The average coefficients of variation for quantitative analysis of one patella sample on three repeated acquisitions were 3.4% for CPMG T2 measurement, 2.1% for 2D spiral T1rho measurement, and 2.7% for 3D MAPSS T1rho measurement. These results show that all three quantitative measurement techniques provide reliable estimation of T2 and T1rho values of articular cartilage. T1rho values measured at the beginning and end of the magic angle study (~10.5 hours scan) varied by less than 5.0%, suggesting minor tissue degeneration in PFOB.
Selected 2D spiral T1rho images of a histologically confirmed normal patella acquired at three different angular orientations of 0°, 40° and 80° relative to the B0 field are shown in Figure 1. The middle and deep layers of articular cartilage showed dramatic signal change: near zero signal when the collagen fibers were oriented parallel to the B0 field (arrows in Figure 1E) and high signal when the fibers were oriented near the magic angle (arrows in Figure 1I and 1M). The superficial layers of articular cartilage showed relatively less signal change as a function of angular orientation.
Quantitative analysis of 2D spiral T1rho values of the superficial, middle and deep layers of articular cartilage, as well as a global ROI in the apex region (arrows in Figure 1), at three different angular orientations are shown in Figure 2. T1rho values were lowest when radial fibrils were near 0° relative to B0 (18.2 ± 0.6 ms for the deep layer, 38.7 ± 0.6 ms for the middle layer, 56.5 ± 0.9 ms for the superficial layer, 33.5 ± 0.6 ms for the global ROI) and increased to a maximum when radial fibrils were near 60° relative to B0 (51.7 ± 0.8 ms for the deep layer, 69.3 ± 0.9 ms for the middle layer, 86.2 ± 2.5 ms for the superficial layer, 64.1 ± 1.2 ms for the global ROI). 3D MAPSS T1rho values were very close to those of 2D spiral T1rho values, with less than 10% difference. For a global ROI T2 values exhibited similar angle-dependency: ~33.2 ms near 0°, ~82.1 ms near the magic angle, and ~59.6 ms near 90° relative to B0.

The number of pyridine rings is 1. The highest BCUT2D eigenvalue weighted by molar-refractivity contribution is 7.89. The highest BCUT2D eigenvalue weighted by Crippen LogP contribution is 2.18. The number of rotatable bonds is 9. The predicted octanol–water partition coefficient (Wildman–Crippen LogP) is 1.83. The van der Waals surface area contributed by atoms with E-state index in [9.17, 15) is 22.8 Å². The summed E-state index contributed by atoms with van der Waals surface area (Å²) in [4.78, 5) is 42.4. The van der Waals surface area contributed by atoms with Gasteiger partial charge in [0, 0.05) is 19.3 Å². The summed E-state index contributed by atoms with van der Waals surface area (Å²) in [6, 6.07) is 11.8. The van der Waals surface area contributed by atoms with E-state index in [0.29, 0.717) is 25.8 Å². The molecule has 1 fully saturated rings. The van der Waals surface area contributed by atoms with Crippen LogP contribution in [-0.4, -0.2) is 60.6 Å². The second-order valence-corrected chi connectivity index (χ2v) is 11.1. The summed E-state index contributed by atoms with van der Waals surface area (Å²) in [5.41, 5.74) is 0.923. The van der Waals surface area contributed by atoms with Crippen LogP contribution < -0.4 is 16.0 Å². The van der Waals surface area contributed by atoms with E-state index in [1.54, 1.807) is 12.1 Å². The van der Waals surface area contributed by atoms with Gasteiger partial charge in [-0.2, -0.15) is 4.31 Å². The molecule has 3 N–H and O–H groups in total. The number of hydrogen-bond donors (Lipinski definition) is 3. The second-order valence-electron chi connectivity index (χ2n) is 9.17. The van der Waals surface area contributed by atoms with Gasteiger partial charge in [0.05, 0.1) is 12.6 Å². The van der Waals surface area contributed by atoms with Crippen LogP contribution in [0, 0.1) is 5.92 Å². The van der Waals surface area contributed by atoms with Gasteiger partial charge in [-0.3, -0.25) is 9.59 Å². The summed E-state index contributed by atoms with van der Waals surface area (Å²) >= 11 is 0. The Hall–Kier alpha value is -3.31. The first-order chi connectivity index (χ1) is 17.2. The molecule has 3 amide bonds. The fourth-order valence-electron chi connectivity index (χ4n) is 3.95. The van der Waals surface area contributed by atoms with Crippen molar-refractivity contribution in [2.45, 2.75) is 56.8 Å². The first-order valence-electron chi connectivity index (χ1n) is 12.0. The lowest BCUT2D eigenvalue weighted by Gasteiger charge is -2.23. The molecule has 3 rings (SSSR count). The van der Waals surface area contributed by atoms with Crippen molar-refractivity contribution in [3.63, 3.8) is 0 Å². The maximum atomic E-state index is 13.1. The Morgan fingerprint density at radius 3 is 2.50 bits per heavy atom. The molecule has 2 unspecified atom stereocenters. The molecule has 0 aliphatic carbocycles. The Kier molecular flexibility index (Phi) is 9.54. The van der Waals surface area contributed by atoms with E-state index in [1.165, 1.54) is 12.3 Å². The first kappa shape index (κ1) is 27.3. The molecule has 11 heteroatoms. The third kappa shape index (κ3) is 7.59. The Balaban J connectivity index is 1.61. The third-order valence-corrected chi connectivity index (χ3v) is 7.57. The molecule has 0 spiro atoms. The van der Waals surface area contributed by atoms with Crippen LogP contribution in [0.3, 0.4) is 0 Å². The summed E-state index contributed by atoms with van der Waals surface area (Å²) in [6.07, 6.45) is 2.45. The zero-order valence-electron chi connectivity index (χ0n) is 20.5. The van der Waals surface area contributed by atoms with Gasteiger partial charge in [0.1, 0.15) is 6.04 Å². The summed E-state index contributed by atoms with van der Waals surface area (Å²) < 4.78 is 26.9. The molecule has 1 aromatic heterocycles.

Figure 3 shows the change in T1rho and T2 values across varying angle orientations; ROIs corresponding to the deep, middle and superficial layers are presented for the lateral, apex and medial regions of the same normal patella shown in Figure 1. A significant magic angle effect in both T1rho and T2 is clearly demonstrated for all three layers in all three regions, with maximal angular dependence for the deep and middle layers, and much less degree of angular dependence for the superficial layers.
Figure 4 shows selected 2D spiral T1rho images and 2D CPMG T2 images of another normal patella at two different angular orientations of 0° and 60° relative to the B0 field. Again, a strong magic angle effect was observed (arrows). T1rho showed a similar pattern of angular dependence as T2, further demonstrating its sensitivity to the magic angle effect.
Figure 5 shows a patella sample with histologically confirmed normal regions in the medial and apex regions as well as an abnormal region in the lateral region with a Mankin score of 7. Strong magic angle effect was observed for both T1rho and T2 in the normal region. The abnormal region showed reduced magic angle effect, especially for T1rho relaxation.